Welcome to another Marvelous Middle Grade Monday!

Today I present the second book in my quest to provide support to past titles. I call it The Nurturing of Middle Grade Books.


I have a confession to make (head down; eyes covered)… I’ve never read an Avi book. They are always on my TBR list, but somehow never reach the top. One time I even had a copy of CRISPIN-THE CROSS OF LEAD, a Newbery Medal winner from 2003 in my hands. Before I could open up the book a boy who hated to read asked me if he could borrow it. I said of course and never saw the book again.

So last month I happened to come across a copy of THE UNEXPECTED LIFE OF OLIVER CROMWELL PITTS. I tucked myself away on a back porch, away from prying eyes, and read my first Avi book. It was a great experience.

Twelve year old Oliver narrates this historical fiction tale set in 18th century England. He does so in the past tense making you feel like Oliver is sitting next to you recounting all that has happened in his short life. In fact his life has indeed become the pits. Left alone and accused of wrong doings, he flees to find his father and sister in London. It’s a gripping journey told in 60 short chapters, making it a perfect read aloud.

About two thirds of the way through, I panicked because there were so many plot details left to close. I feared this would surely end in a cliffhanger. Sure enough, we must wait until book two to find out what happens to this family. Irritating, but I’ll be first in line for the sequel. My Avi journey is just beginning.



In the seaside town of Melcombe Regis, England, 1724, Oliver Cromwell Pitts wakes to find his father missing and his house flooded by a recent storm. He’s alone in his ruined home with no money and no food. Oliver’s father has left behind a barely legible waterlogged note: he’s gone to London, where Oliver’s sister, Charity, is in trouble. Exploring damage to the town in the storm’s aftermath, Oliver discovers a shipwreck on the beach. Removing anything from a wrecked ship is a hanging offense, but Oliver finds money that could save him, and he can’t resist the temptation to take it. When his crime is discovered, Oliver flees, following the trail of his father and sister. The journey is full of thieves, adventurers, and treachery–and London might be the most dangerous place of all.



  1. The chapters almost always end in a way to that make you turn the page. Here’s an example from chapter three: I waited for Charity’s summons to join her in London. It did not come. I was sure she had forgotten me. Then, three months after she departed, the terrible storm struck Melcombe Regis and I found myself facing death by drowning in the parlor of our home.
  2. Historical fiction is a tough sell in my middle grade world. It’s books like this one with action and adventure that should attract reluctant historical readers.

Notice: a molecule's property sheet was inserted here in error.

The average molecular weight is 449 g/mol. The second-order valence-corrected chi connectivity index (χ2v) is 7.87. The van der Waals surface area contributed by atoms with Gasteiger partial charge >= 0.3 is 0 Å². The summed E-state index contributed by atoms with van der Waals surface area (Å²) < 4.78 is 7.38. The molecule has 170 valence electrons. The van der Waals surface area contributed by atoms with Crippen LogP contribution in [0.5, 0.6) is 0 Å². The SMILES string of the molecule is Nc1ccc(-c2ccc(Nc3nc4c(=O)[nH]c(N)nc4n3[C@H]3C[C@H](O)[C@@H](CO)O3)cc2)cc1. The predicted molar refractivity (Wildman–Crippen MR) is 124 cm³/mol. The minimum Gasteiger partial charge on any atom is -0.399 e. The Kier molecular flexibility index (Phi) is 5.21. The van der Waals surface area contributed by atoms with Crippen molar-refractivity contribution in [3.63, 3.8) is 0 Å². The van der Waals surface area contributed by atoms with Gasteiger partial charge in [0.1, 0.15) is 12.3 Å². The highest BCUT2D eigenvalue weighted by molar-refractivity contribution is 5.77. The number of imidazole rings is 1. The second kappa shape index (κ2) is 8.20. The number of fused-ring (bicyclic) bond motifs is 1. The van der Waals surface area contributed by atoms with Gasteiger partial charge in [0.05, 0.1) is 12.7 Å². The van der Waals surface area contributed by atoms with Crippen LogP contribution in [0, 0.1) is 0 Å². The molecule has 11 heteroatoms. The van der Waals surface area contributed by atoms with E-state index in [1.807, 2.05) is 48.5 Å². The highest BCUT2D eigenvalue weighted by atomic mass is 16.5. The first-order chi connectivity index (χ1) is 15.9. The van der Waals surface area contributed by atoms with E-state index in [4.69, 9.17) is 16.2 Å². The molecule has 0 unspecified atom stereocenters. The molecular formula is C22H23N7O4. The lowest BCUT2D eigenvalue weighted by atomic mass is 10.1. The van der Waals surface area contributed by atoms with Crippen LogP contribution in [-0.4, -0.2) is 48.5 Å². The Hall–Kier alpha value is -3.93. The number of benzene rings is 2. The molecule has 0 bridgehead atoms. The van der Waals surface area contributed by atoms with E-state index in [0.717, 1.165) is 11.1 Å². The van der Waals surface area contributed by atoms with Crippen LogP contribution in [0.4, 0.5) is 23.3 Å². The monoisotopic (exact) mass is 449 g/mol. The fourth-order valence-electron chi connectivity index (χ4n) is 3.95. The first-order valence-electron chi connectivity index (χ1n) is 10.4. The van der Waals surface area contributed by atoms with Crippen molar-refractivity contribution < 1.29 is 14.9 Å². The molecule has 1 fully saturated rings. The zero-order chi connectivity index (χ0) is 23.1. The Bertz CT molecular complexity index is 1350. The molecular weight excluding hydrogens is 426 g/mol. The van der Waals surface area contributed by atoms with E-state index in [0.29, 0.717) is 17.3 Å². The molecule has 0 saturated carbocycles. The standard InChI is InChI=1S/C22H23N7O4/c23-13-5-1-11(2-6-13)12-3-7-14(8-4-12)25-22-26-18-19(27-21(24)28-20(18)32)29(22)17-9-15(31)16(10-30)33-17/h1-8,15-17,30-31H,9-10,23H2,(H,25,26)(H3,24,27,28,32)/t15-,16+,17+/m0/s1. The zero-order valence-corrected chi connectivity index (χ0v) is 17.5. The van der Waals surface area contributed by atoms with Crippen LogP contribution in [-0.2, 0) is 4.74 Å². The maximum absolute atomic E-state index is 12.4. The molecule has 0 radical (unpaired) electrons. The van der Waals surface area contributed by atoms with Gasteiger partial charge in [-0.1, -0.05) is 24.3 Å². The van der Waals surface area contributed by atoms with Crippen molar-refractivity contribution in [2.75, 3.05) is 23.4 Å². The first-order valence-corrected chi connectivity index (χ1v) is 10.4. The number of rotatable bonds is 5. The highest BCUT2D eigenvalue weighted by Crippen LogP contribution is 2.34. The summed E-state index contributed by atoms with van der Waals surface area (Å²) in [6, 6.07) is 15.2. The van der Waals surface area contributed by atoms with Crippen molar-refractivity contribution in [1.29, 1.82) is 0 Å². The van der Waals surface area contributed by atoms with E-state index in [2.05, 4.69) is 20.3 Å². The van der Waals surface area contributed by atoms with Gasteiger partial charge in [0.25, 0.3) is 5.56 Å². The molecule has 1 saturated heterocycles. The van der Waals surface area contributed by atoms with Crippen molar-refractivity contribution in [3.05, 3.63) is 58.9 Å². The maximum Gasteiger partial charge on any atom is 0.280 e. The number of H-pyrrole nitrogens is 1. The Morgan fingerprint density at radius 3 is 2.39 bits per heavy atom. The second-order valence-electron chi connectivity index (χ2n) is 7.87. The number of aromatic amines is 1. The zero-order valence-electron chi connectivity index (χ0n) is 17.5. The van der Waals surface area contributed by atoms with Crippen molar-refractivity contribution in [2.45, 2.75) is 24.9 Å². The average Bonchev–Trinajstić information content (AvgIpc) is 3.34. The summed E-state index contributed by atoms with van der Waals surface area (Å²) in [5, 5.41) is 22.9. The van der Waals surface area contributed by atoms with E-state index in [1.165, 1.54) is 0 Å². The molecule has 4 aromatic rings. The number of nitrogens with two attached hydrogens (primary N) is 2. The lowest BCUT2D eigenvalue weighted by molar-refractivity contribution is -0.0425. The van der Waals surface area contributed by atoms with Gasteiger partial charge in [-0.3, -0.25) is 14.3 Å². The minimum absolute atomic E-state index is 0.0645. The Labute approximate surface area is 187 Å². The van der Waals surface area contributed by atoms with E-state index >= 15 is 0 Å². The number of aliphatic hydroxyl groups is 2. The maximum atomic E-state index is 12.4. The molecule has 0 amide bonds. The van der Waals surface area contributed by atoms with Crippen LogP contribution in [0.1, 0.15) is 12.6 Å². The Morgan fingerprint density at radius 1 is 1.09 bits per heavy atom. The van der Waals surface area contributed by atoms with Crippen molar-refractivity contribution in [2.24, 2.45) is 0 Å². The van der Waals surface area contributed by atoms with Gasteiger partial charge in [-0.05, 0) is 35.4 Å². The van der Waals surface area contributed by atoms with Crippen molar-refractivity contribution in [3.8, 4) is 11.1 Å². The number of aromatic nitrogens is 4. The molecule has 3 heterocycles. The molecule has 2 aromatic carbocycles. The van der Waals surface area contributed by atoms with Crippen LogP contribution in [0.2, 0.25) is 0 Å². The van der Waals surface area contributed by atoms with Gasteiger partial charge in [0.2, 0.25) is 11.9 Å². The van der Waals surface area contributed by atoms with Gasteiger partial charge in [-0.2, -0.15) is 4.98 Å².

3. I was glad to live in the present after learning about the less than fair justice system at the time. Also, the details about life in London were fascinating.
  4. Oliver makes a great character—one you hope strongly for his success—and the affection for his sister was heartwarming.
  5. One of the characters is based on a real person. The distasteful Jonathan Wild was one of Great Britain’s worst criminals.


I believe reading is the key to writing. The more you read, the better your writing can be.

Listen and watch the world around you. Try to understand why things happen. Don’t be satisfied with answers others give you. Don’t assume that because everyone believes a thing it is right or wrong. Reason things out for yourself. Work to get answers on your own. Understand why you believe things. Finally, write what you honestly feel, then learn from the criticism that will always come your way. (For more see Avi’s author web site)


Make a comment if you have time. I enjoy reading all of them. Click on the comments link below.

About Greg Pattridge

Climbing another mountain...always striving to reach the next peak in my life and career.
This entry was posted in Middle Grade Book Reviews, Reviews and tagged , , , . Bookmark the permalink.


  1. This book sounds like it’s packed full of adventure! Since the chapters end with cliffhangers, I can see myself reading through the whole book very fast! Thanks so much for the review!

  2. Sounds like a great read with the cliffhanger chapter endings. I’l confess too. I only read one of Avi’s books years ago. Glad you enjoyed this one so much

  3. I love Avi’s novels. Oliver Cromwell Pitts sounds like a gripping and exciting story. Avi make historical fiction exciting and alive. I’ve read City of Orphans and Sophia’s War and still have many more to read.

  4. I feel your pain, because I’ve only read one Avi book myself and know I’ve only scratched the surface. This one sounds like a great way to continue the journey, and a great book to recommend!

  5. Avi readers come and go in my library. I didn’t buy Cromwell Pitts, but Catch You Later, Traitor is very popular. You should pick that one up– the historical details for the 1950s are especially good!

  6. Avi’s books have always been hit or miss with me. I adored CRISPIN, THE CROSS OF LEAD. But some of his later books left me feeling strangely indifferent. I admire your determination to bring attention to older MG books.

  7. Very late this week. I didn’t get any emails on Monday about the blogs, not even MMGM. Very strange. Anyway, I like Avi and this sounds like a book I would enjoy. Thanks for telling me about it.

  8. Pingback: Everything aboutThe Unexpected Life ofOliver Cromwell Pitts – Word Craft

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